It’s not difficult to envision Peter’s reaction to the miracle of catching so many fish, where just a few hours before there were none.  Obviously, Jesus told them to lower the nets because he knew they would catch fish.  He knew what the result would be.  But put yourself in Peter’s sandals.  If this man Jesus can see fish in deep water, plainly he can see what’s really inside of me; sin.  The ultimate feeling of unworthiness.  Every one of us has lived this gospel in our own lives, in our own relationship with the Lord.  We’ve had the same conversation.  Peter surely was an expert fisherman; he knew what he was doing.  He knew what he was capable of, at least under his own power.  All three characters in the readings from yesterday (Isaiah, Paul, and Simon Peter) had a typical reaction.  First the whining about how unworthy they were.  However, all three also had the same end reaction to the call; just do it. 

We tend to volunteer for what we know we can accomplish readily.  We receive callings all the time.  Our natural reaction, our first step in discerning which ones we take up and which ones turn down is our evaluation of how successful we would be.  However, it’s important to see God’s point of view. Or at least recognize that we might not be able to see from God’s point of view.  Jesus called someone like Peter because he KNEW he could accomplish the mission.  He was confident in Peter, even if Peter had no confidence at all.  So it’s also important to realize that Jesus didn’t ask Peter to go out and catch a boat full of fish.  All he asked was for Peter to lower his nets.  God did the rest.  We didn’t ask sponsors to be great spiritual leaders, guidance counselors, pillars of the community, an inspiration to all who know them and yet so often, this is precisely who they became.  We just asked them to show up and be open to the Spirit.  We didn’t ask the Candidates and Catechumen to come to RCIA to influence sponsors and team with their profound testimony; to witness to the Holy Spirit through their sharing of talents, stories and friendship; to feed a community whom they inspired every time they are dismissed from the 8:00 am mass; to inspire more profound faith in lifelong Catholics.  And yet, it happened every single week.  God was just asking us to show up and be open to the spirit.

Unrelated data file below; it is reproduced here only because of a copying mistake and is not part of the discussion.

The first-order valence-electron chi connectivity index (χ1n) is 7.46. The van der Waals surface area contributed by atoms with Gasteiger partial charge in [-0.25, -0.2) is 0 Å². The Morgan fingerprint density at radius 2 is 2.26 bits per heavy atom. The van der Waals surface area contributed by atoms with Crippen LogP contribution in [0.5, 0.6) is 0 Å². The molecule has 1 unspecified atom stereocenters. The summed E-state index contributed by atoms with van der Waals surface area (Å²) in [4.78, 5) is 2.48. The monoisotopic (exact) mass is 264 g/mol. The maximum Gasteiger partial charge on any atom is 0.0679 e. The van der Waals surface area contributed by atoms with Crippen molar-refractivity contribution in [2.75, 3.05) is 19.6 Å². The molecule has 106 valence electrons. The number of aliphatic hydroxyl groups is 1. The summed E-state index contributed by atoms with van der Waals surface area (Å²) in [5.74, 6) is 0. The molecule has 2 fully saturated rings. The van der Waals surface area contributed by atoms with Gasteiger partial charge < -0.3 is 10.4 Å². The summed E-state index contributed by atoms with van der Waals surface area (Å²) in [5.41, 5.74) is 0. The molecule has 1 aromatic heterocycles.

Luke often precedes conversion with a miracle.  I guess it would be easier to accept the call if you were first shown the possible fruits of your labor.  But I’d be willing to guess that most of us are not called to leave everything; family, job, security, etc.  Although we have to be willing to do it, few of us are called to leave everything behind. Most of us have simple callings.  Most of the time, God’s just asking us to put out our net.  Your success in your call is through Jesus alone.

Reflection Questions:

1.    What were some of the choices the fishermen were called to make?

2.    How did their choices change their lives?

3.    What choices have you been asked to make? 

4.    How did your choices change your lives?

5.    When have you made a choice to follow Jesus?

6.    Was it easy or was it difficult?

Click here to view original handout from the RCIA Catechumenate session.